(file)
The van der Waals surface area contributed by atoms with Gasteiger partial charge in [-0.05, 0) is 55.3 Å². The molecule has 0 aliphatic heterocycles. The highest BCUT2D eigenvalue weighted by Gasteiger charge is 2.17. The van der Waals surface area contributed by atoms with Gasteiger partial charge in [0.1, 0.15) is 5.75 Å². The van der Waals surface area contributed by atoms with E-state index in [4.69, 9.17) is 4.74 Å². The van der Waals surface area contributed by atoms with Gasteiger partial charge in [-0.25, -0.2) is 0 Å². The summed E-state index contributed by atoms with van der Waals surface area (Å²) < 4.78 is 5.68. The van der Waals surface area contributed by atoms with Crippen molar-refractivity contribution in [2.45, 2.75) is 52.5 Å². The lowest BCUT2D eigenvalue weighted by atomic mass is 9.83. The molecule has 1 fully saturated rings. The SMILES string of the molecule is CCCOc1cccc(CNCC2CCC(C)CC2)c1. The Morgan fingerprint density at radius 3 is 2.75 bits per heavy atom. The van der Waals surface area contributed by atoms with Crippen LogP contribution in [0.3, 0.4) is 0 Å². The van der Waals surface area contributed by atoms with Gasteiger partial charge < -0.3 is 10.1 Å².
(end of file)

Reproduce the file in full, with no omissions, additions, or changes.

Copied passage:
The van der Waals surface area contributed by atoms with Gasteiger partial charge in [-0.05, 0) is 55.3 Å². The molecule has 0 aliphatic heterocycles. The highest BCUT2D eigenvalue weighted by Gasteiger charge is 2.17. The van der Waals surface area contributed by atoms with Gasteiger partial charge in [0.1, 0.15) is 5.75 Å². The van der Waals surface area contributed by atoms with E-state index in [4.69, 9.17) is 4.74 Å². The van der Waals surface area contributed by atoms with Gasteiger partial charge in [-0.25, -0.2) is 0 Å². The summed E-state index contributed by atoms with van der Waals surface area (Å²) < 4.78 is 5.68. The van der Waals surface area contributed by atoms with Crippen molar-refractivity contribution in [2.45, 2.75) is 52.5 Å². The lowest BCUT2D eigenvalue weighted by atomic mass is 9.83. The molecule has 1 fully saturated rings. The SMILES string of the molecule is CCCOc1cccc(CNCC2CCC(C)CC2)c1. The Morgan fingerprint density at radius 3 is 2.75 bits per heavy atom. The van der Waals surface area contributed by atoms with Crippen LogP contribution in [0.3, 0.4) is 0 Å². The van der Waals surface area contributed by atoms with Gasteiger partial charge < -0.3 is 10.1 Å².